All offers are contingent upon a background check, reference check, and pre-placement health assessment, which includes a drug test. If selected for an on-site interview, a presentation and completion of clinical case will be required.

Deadline for PhORCAS Application: December 31

Application Requirements (Submitted via PhORCAS)

  • Letter of Intent
  • Curriculum Vitae
  • Three letters of recommendation
  • Official College Transcripts

How to Apply

The qualified applicant must possess a Doctor of Pharmacy Degree from an accredited college of pharmacy and must be eligible for Indiana licensure. Completion of a prior ASHP accredited PGY1 residency is required.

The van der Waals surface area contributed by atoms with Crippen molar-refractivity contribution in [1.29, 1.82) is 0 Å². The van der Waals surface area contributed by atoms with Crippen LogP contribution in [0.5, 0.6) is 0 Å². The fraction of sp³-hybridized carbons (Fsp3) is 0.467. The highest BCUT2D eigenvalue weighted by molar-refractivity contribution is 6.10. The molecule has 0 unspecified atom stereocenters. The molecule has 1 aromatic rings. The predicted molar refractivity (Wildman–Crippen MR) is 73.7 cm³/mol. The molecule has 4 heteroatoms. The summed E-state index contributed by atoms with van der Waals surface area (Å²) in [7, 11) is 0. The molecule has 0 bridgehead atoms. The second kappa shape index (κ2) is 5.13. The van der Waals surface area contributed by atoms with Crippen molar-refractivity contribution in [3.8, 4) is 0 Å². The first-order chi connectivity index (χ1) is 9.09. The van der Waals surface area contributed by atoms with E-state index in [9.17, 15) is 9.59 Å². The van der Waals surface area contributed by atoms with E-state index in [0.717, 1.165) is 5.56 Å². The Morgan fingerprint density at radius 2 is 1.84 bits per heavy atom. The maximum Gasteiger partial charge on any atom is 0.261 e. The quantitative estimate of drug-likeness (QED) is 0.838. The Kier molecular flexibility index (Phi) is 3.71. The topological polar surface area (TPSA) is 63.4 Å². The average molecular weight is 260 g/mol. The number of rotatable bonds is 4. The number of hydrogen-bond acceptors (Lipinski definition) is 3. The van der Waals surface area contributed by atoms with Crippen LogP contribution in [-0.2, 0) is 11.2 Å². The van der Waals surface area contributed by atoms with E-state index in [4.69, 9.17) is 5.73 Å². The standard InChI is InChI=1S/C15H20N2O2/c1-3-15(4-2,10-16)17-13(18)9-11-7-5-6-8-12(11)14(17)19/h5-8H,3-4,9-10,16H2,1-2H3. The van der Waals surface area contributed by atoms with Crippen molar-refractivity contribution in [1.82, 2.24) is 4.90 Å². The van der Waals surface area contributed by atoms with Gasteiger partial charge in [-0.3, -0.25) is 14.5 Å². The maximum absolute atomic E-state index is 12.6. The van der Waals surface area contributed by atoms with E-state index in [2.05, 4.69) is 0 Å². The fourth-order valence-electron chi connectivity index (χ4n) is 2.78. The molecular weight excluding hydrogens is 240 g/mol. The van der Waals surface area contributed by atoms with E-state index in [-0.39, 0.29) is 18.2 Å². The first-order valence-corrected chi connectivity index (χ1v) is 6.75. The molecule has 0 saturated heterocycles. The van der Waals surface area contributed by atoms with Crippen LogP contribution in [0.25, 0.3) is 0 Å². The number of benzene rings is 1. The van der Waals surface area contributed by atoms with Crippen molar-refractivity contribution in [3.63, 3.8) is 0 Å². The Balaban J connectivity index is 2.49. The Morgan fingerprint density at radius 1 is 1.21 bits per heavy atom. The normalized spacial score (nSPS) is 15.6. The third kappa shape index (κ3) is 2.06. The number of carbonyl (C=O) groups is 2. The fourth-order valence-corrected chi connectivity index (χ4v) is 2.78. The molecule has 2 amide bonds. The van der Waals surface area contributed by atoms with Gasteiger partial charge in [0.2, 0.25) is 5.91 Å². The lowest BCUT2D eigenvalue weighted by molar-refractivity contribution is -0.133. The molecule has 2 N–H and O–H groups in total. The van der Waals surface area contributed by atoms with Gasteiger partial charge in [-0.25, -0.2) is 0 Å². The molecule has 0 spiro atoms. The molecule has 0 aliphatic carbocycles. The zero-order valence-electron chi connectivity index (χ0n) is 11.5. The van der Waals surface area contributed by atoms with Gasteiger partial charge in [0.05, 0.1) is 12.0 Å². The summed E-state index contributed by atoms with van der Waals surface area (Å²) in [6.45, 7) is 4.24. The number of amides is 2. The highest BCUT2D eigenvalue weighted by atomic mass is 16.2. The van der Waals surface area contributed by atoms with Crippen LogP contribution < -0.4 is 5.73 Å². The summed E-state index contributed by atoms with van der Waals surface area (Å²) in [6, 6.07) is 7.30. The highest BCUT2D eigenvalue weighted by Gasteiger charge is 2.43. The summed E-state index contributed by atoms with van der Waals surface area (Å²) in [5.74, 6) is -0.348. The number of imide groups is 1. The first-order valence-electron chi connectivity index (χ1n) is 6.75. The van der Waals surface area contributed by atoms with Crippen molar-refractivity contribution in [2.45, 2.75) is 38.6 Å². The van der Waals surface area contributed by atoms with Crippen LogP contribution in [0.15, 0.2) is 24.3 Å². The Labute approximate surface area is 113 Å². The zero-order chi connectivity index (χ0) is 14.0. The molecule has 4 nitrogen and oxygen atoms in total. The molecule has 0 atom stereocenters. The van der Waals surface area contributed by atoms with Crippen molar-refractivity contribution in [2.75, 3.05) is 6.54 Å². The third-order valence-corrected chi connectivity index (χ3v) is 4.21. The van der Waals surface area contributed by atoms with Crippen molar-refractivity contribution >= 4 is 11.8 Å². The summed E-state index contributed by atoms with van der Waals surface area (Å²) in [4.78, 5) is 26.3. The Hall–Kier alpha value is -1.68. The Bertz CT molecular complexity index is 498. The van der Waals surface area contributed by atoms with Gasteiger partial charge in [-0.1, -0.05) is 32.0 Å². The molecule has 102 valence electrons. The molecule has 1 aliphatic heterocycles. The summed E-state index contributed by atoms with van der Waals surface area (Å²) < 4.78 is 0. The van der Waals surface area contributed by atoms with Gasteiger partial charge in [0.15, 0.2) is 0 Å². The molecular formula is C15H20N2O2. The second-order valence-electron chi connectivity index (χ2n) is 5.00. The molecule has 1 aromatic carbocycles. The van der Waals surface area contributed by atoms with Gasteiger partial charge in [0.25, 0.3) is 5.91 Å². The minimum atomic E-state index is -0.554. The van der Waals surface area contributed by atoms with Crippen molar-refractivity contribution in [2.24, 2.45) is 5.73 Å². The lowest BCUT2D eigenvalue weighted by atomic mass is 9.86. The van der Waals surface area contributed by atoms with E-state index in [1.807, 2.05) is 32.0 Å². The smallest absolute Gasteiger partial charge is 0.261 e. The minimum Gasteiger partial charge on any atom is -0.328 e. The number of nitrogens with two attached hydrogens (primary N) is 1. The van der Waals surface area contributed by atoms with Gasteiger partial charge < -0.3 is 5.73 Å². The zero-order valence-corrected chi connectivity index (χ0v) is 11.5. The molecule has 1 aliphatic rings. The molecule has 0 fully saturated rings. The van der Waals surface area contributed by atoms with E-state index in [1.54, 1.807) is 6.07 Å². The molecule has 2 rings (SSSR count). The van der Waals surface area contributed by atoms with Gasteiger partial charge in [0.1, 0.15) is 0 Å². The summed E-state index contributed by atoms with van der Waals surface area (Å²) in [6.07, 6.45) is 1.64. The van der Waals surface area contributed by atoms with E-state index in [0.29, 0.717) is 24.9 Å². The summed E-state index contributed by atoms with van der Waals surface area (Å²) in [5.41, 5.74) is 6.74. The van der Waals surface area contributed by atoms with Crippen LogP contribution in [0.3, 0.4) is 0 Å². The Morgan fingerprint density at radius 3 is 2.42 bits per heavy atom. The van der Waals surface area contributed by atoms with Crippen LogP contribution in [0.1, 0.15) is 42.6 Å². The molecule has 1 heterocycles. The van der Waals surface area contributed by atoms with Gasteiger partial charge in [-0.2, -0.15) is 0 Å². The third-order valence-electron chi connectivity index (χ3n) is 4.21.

All offers are contingent upon a background check, reference check, and pre-placement health assessment, which includes a drug test. If selected for an on-site interview, a presentation and completion of clinical case will be required.

Deadline for PhORCAS Application: December 31

Application Requirements (Submitted via PhORCAS)

  • Letter of Intent
  • Curriculum Vitae
  • Three letters of recommendation
  • Official College Transcripts

Ambulatory Care

Overview